24 utilization of such personnel for the interrogation of
25 a detainee shall not alter the responsibility of the in-
March 4, 2010 (12:06 p.m.)
ARM10090 S.L.C.
5
1 terrogation group for the coordination within the
2 Executive Branch of the interrogation of the de-
3 tainee or the determination of status and disposition
4 of the detainee under this Act.
5 (3) INAPPLICABILITY OF CERTAIN STATEMENT
6 AND RIGHTS.—A individual who is suspected of
7 being an unprivileged enemy belligerent shall not,
8 during interrogation under this subsection, be pro-
9 vided the statement required by Miranda v. Arizona
10 (384 U.S. 436 (1966)) or otherwise be informed of
11 any rights that the individual may or may not have
12 to counsel or to remain silent consistent with Mi-
13 randa v. Arizona.
14 (c) DETERMINATIONS OF STATUS.—
15 (1) PRELIMINARY DETERMINATION BY HIGH-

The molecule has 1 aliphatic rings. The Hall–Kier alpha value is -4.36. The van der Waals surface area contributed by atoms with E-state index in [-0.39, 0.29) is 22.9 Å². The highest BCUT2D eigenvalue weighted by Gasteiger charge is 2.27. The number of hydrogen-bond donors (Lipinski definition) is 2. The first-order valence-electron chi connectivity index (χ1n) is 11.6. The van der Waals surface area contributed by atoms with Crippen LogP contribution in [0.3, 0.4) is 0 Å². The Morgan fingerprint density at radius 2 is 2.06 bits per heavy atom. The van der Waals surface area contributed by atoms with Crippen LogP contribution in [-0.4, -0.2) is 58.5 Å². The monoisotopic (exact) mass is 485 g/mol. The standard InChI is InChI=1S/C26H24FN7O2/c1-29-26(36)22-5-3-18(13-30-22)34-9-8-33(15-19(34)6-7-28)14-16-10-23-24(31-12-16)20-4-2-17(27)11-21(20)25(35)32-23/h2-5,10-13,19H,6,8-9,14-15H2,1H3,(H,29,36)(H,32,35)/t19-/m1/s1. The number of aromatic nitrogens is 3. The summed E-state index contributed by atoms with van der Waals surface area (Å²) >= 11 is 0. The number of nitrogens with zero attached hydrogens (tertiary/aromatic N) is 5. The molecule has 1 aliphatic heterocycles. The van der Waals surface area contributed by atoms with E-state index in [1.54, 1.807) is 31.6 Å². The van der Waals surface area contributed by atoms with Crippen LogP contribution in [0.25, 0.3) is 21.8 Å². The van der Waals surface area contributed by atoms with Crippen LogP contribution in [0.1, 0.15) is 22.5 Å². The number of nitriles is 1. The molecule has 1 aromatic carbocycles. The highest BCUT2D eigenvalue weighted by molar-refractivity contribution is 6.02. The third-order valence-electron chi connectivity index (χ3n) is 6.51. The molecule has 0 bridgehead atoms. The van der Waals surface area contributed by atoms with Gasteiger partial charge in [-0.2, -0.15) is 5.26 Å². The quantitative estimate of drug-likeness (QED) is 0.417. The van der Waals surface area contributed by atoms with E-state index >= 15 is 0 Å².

16 GROUP.—The
VALUE DETAINEE INTERROGATION
17 high-value detainee interrogation group responsible
18 for interrogating a high-value detainee under sub-
19 section (b) shall make a preliminary determination
20 whether or not the detainee is an unprivileged enemy
21 belligerent. The interrogation group shall make such
22 determination based on the result of its interroga-
23 tion of the individual and on all intelligence informa-
24 tion available to the interrogation group. The inter-
25 rogation group shall, after consultation with the Di-
March 4, 2010 (12:06 p.m.)
ARM10090 S.L.C.
6
1 rector of National Intelligence, the Director of the
2 Federal Bureau of Investigation, and the Director of